Evaluate thesis statements

Evaluate thesis statements - she creates foil characters...

Info iconThis preview shows page 1. Sign up to view the full content.

View Full Document Right Arrow Icon
Evaluate thesis statements: 1) In “Relief,” Peter Ho Davies uses the bodily function of flatulence in a formal dinner event to question the normalcy of war. Davies creates irony by mastering diction and tone to argue against the concept of bravery instilled in warfare. 2) In “Lust,” Susan Minot demonstrate how culturally inadequate women feel when exercising their sexuality in the second half of the twentieth century. To show that Minot uses an introspective first person narrator, briefly introduces flat male characters, and contrasts male and female sexuality. 3) In “Jealous Husband Returns in Form of Parrot,” Robert Olen Butler suggests that marriage and love are traps that make people feel inadequate. Butler demonstrates the awkward feelings of lovers and spouses by mastering personification, diction, and irony. 4) Class and racialization characterize “Never Marry a Mexican” by Sandra Cisneros. The author questions stereotypical attitudes by and towards Mexican Americans as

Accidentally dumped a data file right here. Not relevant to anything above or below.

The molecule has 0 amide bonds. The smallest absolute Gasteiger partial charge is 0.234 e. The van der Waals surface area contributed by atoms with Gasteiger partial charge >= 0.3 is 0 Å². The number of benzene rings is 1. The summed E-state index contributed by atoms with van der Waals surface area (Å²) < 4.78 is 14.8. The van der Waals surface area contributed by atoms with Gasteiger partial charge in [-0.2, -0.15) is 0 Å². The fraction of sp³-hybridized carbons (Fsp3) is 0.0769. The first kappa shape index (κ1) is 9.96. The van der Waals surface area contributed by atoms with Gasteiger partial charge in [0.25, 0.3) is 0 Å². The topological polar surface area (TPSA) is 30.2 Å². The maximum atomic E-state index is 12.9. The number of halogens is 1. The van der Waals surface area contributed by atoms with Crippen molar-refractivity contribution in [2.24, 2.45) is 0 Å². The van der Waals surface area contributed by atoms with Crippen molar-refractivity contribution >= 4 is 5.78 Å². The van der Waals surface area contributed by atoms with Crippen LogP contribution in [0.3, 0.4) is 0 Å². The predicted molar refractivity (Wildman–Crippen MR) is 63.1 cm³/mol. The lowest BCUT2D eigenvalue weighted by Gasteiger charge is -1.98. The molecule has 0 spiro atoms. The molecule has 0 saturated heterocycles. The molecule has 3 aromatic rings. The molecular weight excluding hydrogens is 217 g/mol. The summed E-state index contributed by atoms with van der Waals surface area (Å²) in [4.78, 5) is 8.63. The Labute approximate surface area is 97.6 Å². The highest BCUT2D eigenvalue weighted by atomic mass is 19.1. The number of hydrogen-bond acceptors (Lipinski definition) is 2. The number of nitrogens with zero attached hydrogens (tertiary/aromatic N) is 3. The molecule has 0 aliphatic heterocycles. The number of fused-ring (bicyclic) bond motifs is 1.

Background image of page 1
This is the end of the preview. Sign up to access the rest of the document.

Unformatted text preview: she creates foil characters that contrast and parallel the main character. 5) By setting up Leons character as foil to Tonys, Leslie Marmon Silko works with the concepts of good and evil as she reveals Native American and Western values to argue that these opposing cultures cannot be reconciled. 6) In Two Kinds, Amy Tan demonstrates that 1 st and 2 nd generation of immigrants hold conflicting ideologies/dreams that may not be resolved. Mother and daughter portray inadequate behavior towards American and Chinese cultural values. Poetic Devices: Plot 1) exposition, 2) complication, 3) conflict, 4) rising action, 5) climax, 6) falling action, 7) denouement/resolution. Dialogue, diction, foil, hyperbole, irony, metaphor, onomatopoeia, personification, point of view, satire, simile, and setting. Foreshadowing, flashback, flashforward...
View Full Document

This note was uploaded on 04/09/2009 for the course ENGL 107 taught by Professor Merritt during the Fall '08 term at University of Arizona- Tucson.

Ask a homework question - tutors are online